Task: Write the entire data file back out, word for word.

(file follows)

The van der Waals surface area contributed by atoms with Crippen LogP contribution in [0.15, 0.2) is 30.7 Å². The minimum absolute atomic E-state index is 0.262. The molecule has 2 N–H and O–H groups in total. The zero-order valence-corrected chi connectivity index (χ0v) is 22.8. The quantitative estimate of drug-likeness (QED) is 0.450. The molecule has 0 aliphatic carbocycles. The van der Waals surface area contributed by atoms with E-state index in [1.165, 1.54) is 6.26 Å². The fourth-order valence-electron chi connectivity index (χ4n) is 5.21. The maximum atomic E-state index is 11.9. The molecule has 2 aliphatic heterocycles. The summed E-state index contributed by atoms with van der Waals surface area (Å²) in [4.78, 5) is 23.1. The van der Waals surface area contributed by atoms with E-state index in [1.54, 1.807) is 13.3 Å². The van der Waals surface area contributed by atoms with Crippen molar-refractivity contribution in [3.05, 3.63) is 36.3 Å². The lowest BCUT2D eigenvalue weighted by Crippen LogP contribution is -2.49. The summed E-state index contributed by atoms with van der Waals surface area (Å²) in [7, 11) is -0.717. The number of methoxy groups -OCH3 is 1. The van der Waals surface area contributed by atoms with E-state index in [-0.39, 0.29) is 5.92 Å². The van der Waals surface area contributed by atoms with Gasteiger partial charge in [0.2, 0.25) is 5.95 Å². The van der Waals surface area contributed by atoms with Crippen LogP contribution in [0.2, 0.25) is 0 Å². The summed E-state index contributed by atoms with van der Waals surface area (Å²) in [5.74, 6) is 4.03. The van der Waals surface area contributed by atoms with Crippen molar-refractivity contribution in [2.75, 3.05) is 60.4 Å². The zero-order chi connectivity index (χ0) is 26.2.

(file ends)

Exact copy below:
The van der Waals surface area contributed by atoms with Crippen LogP contribution in [0.15, 0.2) is 30.7 Å². The minimum absolute atomic E-state index is 0.262. The molecule has 2 N–H and O–H groups in total. The zero-order valence-corrected chi connectivity index (χ0v) is 22.8. The quantitative estimate of drug-likeness (QED) is 0.450. The molecule has 0 aliphatic carbocycles. The van der Waals surface area contributed by atoms with E-state index in [1.165, 1.54) is 6.26 Å². The fourth-order valence-electron chi connectivity index (χ4n) is 5.21. The maximum atomic E-state index is 11.9. The molecule has 2 aliphatic heterocycles. The summed E-state index contributed by atoms with van der Waals surface area (Å²) in [4.78, 5) is 23.1. The van der Waals surface area contributed by atoms with E-state index in [1.54, 1.807) is 13.3 Å². The van der Waals surface area contributed by atoms with Crippen molar-refractivity contribution in [3.05, 3.63) is 36.3 Å². The lowest BCUT2D eigenvalue weighted by Crippen LogP contribution is -2.49. The summed E-state index contributed by atoms with van der Waals surface area (Å²) in [7, 11) is -0.717. The number of methoxy groups -OCH3 is 1. The van der Waals surface area contributed by atoms with E-state index in [-0.39, 0.29) is 5.92 Å². The van der Waals surface area contributed by atoms with Gasteiger partial charge in [0.2, 0.25) is 5.95 Å². The van der Waals surface area contributed by atoms with Crippen LogP contribution in [0.2, 0.25) is 0 Å². The summed E-state index contributed by atoms with van der Waals surface area (Å²) in [5.74, 6) is 4.03. The van der Waals surface area contributed by atoms with Crippen molar-refractivity contribution in [2.75, 3.05) is 60.4 Å². The zero-order chi connectivity index (χ0) is 26.2.